5. There are almost as many penguins as people in Patagonia
An estimated 1.7 million Magellanic penguins call this place home, as opposed to barely 2 million people. Being one of the most sparsely populated regions in the world has helped preserve its spectacular natural beauty.
6. Patagonian Welsh is totally a thing
During a time of great immigrant influx into the New World, Patagonia welcomed a relatively modest boatload of Welsh newcomers who were in the hunt for new remote lands where they could settle and preserve their culture and language. Only 150 people are believed to have arrived here in the mid-1800s and, despite the hardships they faced, went on to develop a remarkable cultural identity here. Nowadays, it is believed over 5000 inhabitants speak a very distinct Welsh dialect that’s totally unique to the region.
7. Patagonia is an animal lover's true paradise
In total, Patagonia boasts nine national parks, each showcasing very distinct ecosystems and an astronomical array of wildlife, most of which is endemic to the region. Here, you’ll also find some of the world’s best whale-watching spots, with the whole region home to a flurry of marine species including orcas, southern right whales, elephant seals and, of course, sooooo many penguins!
8. Patagonia is a land where wild horses run free
The Darwin Mountains around Cape Horn harbour one of the last and largest herds of wild horses in the world. They are descendants of horses introduced by Europeans yet have had no contact with humans for well over a century. Individuals are believed to number around 5000 and although locals were once allowed to hunt them, a non-profit organization was formed in 2014 to help protect these astonishing creatures. The wild horses of Patagonia have intrigued scientists for years due to their ability to tackle immense climatic hardships and continue thriving nonetheless.
9. This is where the Argentinian gaucho was born
The most legendary horseman who ever lived, the Argentinian gaucho, was born and bred in the vast pampas region in Patagonia. Nowadays, being a ‘cowboy’ is still a very respectable profession, down here.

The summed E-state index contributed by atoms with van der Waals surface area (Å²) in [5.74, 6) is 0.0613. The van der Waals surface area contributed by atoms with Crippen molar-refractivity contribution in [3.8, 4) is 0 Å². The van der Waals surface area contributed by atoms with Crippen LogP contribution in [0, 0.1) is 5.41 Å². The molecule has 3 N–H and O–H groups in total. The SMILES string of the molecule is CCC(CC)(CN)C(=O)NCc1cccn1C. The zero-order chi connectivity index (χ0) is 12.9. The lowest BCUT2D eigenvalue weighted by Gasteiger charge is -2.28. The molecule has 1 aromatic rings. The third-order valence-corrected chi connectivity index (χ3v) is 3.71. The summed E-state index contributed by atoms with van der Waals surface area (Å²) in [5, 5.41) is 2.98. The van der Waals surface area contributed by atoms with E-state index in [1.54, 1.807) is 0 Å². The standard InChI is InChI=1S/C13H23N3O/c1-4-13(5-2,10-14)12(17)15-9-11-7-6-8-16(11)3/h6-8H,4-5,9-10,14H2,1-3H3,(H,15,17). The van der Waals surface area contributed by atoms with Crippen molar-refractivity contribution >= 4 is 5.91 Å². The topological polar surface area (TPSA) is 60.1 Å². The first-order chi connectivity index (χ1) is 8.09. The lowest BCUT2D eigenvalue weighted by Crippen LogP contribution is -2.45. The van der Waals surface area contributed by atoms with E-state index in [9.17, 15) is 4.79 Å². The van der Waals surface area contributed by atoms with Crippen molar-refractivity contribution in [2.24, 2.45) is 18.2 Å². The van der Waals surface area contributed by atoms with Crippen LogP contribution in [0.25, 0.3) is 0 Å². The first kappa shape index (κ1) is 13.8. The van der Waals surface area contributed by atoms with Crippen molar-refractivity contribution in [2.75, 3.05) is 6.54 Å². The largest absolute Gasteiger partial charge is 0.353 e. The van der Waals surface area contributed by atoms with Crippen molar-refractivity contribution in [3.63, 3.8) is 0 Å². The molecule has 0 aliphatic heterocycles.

10. Patagonia is the gateway to Antarctica explorations
Enticingly close to our planet’s southern frozen frontier, Patagonia, and its southern city of Ushuaia, in particular, are the most popular springboards for cruises to Antarctica. Ushuaia is the celebrated ‘southernmost city in the world’ and a wonderful base to explore the further reaches of Tierra del Fuego.
Need some more inspiration for your upcoming trip to Patagonia? Here are a few articles you may find useful:
Here at VivaExpeditions, we don’t mind admitting to having a full-blown crush on Patagonia. Actually, we think it may be true love. And what’s not to love? Those breathtaking landscapes are seen nowhere else on earth and the remoteness makes us feel completely disconnected from the rest of the world, whenever we visit. So let us take you there. Let us show you the incredible wonders in this unforgettable southernmost region of South America. We promise not to get even a teeny-bit jealous when you also fall head over heels in love with the place. Something tells us you will.
For more info on our Tours of Patagonia and help in choosing where to go, when to go and what to see and do…contact us today.